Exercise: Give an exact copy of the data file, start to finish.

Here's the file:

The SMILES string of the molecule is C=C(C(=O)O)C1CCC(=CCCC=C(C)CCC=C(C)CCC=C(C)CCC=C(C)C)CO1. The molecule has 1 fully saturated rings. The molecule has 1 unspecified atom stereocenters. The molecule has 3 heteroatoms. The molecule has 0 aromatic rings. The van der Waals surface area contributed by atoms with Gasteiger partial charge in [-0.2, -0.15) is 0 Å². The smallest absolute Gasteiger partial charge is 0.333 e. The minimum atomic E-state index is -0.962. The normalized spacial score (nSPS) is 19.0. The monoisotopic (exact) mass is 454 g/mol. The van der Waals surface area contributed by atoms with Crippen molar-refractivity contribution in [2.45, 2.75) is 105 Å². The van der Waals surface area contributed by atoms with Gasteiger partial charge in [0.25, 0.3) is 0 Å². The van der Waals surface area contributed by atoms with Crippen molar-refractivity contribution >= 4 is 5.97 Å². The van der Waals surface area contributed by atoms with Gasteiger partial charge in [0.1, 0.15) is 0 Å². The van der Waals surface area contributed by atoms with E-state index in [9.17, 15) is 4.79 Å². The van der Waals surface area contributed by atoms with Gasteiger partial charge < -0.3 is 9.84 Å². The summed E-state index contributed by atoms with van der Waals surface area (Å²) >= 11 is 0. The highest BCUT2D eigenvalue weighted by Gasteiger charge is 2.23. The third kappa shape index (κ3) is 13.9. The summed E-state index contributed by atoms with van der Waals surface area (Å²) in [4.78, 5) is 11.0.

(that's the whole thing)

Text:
The SMILES string of the molecule is C=C(C(=O)O)C1CCC(=CCCC=C(C)CCC=C(C)CCC=C(C)CCC=C(C)C)CO1. The molecule has 1 fully saturated rings. The molecule has 1 unspecified atom stereocenters. The molecule has 3 heteroatoms. The molecule has 0 aromatic rings. The van der Waals surface area contributed by atoms with Gasteiger partial charge in [-0.2, -0.15) is 0 Å². The smallest absolute Gasteiger partial charge is 0.333 e. The minimum atomic E-state index is -0.962. The normalized spacial score (nSPS) is 19.0. The monoisotopic (exact) mass is 454 g/mol. The van der Waals surface area contributed by atoms with Crippen molar-refractivity contribution in [2.45, 2.75) is 105 Å². The van der Waals surface area contributed by atoms with Gasteiger partial charge in [0.25, 0.3) is 0 Å². The van der Waals surface area contributed by atoms with Crippen molar-refractivity contribution >= 4 is 5.97 Å². The van der Waals surface area contributed by atoms with Gasteiger partial charge in [0.1, 0.15) is 0 Å². The van der Waals surface area contributed by atoms with E-state index in [9.17, 15) is 4.79 Å². The van der Waals surface area contributed by atoms with Gasteiger partial charge < -0.3 is 9.84 Å². The summed E-state index contributed by atoms with van der Waals surface area (Å²) >= 11 is 0. The highest BCUT2D eigenvalue weighted by Gasteiger charge is 2.23. The third kappa shape index (κ3) is 13.9. The summed E-state index contributed by atoms with van der Waals surface area (Å²) in [4.78, 5) is 11.0.